denying motion in part because "the court c[ould] see no possible prejudice which would result from a trial before the court without a jury"Summary of this case from Beale v. Emperian Vill. of Md., LLC
Civ. No. 14543.
January 13, 1966.
Marcus J. Williams, of Berlin, Md., Arthur B. Hanson, of Washington, D.C., and Risque W. Plummer, of Baltimore, Md., for plaintiffs.
George M. Radcliffe, Niles, Barton, Gans Markell, of Baltimore, Md., for defendants.
This case involves defendants' motion to strike plaintiffs' demand for a jury trial. Having considered the arguments and authorities submitted by counsel, this court finds that defendants' motion to strike the plaintiffs' demand for a jury trial must be granted.
In essence, plaintiffs claim that they are entitled to a jury trial, notwithstanding the fact that this action was removed from the Circuit Court of Worcester County on April 3, 1963, that the answer was filed on November 25, 1964, and that a demand for a jury trial in this court was not made until June 29, 1965. The demand, urge the plaintiffs, was filed for the sole purpose of informing the court and counsel for the defendants that plaintiffs did not consent to trial without a jury. Thus, they claim that they would be entitled to a jury trial even in the absence of the June 1965 demand.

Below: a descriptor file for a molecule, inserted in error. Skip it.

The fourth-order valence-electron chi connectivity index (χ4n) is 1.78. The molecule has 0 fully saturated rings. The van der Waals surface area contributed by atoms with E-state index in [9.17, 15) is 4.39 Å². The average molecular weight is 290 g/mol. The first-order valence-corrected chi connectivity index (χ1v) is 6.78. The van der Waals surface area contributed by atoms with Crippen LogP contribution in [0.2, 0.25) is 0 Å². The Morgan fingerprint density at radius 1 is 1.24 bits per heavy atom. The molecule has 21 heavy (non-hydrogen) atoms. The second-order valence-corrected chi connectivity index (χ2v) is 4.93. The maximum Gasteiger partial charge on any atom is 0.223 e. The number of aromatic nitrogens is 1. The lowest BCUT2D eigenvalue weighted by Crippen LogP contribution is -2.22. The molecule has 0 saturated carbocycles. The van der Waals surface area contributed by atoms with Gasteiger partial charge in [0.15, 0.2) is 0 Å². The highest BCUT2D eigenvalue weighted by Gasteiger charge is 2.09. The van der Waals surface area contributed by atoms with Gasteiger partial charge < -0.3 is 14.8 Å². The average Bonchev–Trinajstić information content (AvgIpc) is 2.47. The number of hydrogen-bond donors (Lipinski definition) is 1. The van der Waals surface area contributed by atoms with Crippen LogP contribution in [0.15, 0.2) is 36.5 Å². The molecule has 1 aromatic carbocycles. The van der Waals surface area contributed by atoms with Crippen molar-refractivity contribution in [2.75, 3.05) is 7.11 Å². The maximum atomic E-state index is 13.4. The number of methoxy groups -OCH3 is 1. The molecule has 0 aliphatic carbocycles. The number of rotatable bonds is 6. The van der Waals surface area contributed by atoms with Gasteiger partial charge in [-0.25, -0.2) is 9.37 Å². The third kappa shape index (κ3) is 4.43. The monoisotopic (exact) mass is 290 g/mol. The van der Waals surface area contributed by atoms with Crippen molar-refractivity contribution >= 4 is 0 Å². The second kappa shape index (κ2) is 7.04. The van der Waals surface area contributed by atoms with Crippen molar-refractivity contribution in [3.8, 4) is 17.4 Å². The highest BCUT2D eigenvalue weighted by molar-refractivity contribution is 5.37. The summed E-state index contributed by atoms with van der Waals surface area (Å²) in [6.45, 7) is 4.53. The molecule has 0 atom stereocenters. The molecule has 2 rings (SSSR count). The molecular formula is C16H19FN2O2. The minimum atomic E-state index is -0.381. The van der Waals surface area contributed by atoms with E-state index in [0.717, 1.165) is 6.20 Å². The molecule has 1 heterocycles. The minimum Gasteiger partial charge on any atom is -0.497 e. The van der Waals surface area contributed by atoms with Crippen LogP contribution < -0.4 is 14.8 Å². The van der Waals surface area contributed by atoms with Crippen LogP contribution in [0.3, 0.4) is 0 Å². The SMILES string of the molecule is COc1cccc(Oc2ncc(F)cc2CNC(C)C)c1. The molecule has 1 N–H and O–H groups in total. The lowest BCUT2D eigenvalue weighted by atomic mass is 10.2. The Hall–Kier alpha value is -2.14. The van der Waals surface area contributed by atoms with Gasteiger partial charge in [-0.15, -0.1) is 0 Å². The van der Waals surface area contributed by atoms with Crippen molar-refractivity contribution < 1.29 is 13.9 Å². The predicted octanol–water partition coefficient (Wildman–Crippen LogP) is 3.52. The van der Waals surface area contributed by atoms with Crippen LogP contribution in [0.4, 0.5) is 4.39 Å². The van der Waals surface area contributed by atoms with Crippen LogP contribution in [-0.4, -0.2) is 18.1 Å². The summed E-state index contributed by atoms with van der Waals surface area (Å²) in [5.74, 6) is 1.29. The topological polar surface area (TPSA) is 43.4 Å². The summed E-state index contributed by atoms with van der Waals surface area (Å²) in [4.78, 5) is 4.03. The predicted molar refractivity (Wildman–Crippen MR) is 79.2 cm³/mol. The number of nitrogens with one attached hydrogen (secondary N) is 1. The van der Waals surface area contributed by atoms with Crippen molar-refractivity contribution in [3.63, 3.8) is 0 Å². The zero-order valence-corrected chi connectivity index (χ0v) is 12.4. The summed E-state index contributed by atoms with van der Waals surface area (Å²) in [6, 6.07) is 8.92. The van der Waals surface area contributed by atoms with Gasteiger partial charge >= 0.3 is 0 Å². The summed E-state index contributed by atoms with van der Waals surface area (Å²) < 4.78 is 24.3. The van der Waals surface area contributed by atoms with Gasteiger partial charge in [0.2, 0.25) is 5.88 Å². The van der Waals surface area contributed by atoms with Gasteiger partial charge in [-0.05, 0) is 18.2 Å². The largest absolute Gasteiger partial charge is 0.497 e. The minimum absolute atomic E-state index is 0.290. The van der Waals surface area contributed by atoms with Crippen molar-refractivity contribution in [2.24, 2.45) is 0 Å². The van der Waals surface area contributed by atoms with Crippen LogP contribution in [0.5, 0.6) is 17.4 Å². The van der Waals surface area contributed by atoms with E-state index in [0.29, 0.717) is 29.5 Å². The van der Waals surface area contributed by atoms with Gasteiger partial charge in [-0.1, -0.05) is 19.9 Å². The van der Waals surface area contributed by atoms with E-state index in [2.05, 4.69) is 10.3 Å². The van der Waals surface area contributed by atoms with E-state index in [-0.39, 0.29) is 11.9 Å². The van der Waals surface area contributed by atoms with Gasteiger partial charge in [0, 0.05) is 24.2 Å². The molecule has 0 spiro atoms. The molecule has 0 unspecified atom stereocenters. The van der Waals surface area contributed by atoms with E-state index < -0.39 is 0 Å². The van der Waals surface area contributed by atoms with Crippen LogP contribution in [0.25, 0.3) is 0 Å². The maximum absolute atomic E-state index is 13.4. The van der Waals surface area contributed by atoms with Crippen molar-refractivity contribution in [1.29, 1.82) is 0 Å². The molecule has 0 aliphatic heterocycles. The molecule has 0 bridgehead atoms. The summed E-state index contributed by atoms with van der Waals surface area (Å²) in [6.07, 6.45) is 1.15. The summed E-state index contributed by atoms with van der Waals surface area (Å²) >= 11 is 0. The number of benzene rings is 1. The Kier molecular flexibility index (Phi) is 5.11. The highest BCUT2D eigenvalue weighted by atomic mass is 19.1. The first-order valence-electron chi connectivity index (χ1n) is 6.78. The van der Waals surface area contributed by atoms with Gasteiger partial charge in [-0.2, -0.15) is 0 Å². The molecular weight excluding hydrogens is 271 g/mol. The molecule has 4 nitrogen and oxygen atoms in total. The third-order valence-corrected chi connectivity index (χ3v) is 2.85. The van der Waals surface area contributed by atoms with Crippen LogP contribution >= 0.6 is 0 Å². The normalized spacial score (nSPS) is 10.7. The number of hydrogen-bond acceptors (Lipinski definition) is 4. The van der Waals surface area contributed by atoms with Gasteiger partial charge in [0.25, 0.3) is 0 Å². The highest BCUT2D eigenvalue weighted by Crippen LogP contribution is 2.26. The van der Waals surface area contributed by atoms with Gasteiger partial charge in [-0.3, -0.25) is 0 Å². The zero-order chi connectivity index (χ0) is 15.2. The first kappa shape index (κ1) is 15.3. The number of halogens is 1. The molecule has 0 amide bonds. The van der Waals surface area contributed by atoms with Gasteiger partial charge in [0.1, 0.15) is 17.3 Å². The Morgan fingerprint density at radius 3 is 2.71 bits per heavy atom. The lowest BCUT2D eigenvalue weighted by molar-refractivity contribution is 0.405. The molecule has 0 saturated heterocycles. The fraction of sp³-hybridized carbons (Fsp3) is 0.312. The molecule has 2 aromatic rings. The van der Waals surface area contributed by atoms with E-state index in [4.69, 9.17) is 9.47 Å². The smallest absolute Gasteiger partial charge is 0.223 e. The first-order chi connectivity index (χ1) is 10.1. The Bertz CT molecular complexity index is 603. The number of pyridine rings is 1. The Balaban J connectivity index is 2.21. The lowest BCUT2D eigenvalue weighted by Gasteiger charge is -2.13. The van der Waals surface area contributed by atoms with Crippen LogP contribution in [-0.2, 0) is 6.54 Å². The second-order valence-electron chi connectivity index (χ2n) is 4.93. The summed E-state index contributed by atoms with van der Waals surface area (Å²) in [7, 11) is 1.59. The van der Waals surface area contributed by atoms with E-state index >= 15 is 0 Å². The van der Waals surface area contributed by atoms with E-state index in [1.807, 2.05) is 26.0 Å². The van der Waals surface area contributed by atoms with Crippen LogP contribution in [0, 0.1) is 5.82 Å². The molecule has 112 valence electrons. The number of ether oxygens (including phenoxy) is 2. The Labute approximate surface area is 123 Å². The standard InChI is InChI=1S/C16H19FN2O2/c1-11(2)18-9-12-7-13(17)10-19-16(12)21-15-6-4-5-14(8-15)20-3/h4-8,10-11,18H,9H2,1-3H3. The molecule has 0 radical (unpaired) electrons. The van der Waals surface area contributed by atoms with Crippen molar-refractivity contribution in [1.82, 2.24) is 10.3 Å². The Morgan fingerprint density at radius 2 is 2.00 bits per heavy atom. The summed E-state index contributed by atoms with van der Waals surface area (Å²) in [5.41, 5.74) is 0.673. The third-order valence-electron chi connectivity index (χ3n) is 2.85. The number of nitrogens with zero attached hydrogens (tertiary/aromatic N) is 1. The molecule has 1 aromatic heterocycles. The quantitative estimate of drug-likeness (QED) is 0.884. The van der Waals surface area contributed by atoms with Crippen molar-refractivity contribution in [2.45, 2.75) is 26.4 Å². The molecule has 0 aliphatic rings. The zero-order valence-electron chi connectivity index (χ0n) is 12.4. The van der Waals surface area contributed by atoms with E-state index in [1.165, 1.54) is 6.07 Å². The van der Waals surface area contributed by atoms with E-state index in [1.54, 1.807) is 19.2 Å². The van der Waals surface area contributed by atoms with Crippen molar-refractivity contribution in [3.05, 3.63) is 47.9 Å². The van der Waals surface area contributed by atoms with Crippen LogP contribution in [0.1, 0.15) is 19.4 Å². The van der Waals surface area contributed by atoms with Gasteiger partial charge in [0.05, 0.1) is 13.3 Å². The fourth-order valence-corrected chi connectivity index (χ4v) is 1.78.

Rule 38(b) of the Federal Rules of Civil Procedure provides that
"Any party may demand a trial by jury of any issue triable of right by a jury by serving upon the other parties a demand therefor in writing at any time after the commencement of the action and not later than 10 days after the service of the last pleading directed to such issue. * * *"
The "last pleading directed to such issue" in the instant case is the answer, which was filed on November 25, 1964.
It is the contention of plaintiffs that the time limitations of Rule 38(b) are not applicable in this case, inasmuch as Rule 81(c) removes the necessity for a demand when no demand would have been necessary, under state law, in the court from which the case was removed The relevant portion of Rule 81(c), as amended in 1963, reads as follows:
"If the state law applicable in the court from which the case is removed does not require the parties to make express demands in order to claim trial by jury, they need not make demands after removal * * *."
IPlaintiffs claim that "state law" did not require that a demand for jury trial be made in the Circuit Court for Worcester County, and that, therefore, they were not required to demand a jury trial in this court, but were entitled to trial by jury without demand. This claim must be rejected.